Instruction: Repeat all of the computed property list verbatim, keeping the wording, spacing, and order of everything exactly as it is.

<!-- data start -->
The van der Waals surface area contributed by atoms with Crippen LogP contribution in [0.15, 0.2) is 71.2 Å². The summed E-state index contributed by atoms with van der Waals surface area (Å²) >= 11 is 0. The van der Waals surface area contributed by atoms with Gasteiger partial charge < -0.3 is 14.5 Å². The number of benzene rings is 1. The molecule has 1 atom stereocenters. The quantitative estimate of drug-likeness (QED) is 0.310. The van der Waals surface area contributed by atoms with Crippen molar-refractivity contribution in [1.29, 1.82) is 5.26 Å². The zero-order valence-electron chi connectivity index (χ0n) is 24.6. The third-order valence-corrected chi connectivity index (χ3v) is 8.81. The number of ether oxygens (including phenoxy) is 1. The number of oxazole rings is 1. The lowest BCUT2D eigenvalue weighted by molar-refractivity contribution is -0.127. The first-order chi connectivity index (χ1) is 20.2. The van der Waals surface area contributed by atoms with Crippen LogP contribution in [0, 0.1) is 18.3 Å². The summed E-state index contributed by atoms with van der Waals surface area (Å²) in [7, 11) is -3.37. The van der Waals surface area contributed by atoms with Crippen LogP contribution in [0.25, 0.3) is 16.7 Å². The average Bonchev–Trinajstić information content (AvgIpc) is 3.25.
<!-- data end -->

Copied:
The van der Waals surface area contributed by atoms with Crippen LogP contribution in [0.15, 0.2) is 71.2 Å². The summed E-state index contributed by atoms with van der Waals surface area (Å²) >= 11 is 0. The van der Waals surface area contributed by atoms with Gasteiger partial charge < -0.3 is 14.5 Å². The number of benzene rings is 1. The molecule has 1 atom stereocenters. The quantitative estimate of drug-likeness (QED) is 0.310. The van der Waals surface area contributed by atoms with Crippen molar-refractivity contribution in [1.29, 1.82) is 5.26 Å². The zero-order valence-electron chi connectivity index (χ0n) is 24.6. The third-order valence-corrected chi connectivity index (χ3v) is 8.81. The number of ether oxygens (including phenoxy) is 1. The number of oxazole rings is 1. The lowest BCUT2D eigenvalue weighted by molar-refractivity contribution is -0.127. The first-order chi connectivity index (χ1) is 20.2. The van der Waals surface area contributed by atoms with Crippen LogP contribution in [0, 0.1) is 18.3 Å². The summed E-state index contributed by atoms with van der Waals surface area (Å²) in [7, 11) is -3.37. The van der Waals surface area contributed by atoms with Crippen LogP contribution in [0.25, 0.3) is 16.7 Å². The average Bonchev–Trinajstić information content (AvgIpc) is 3.25.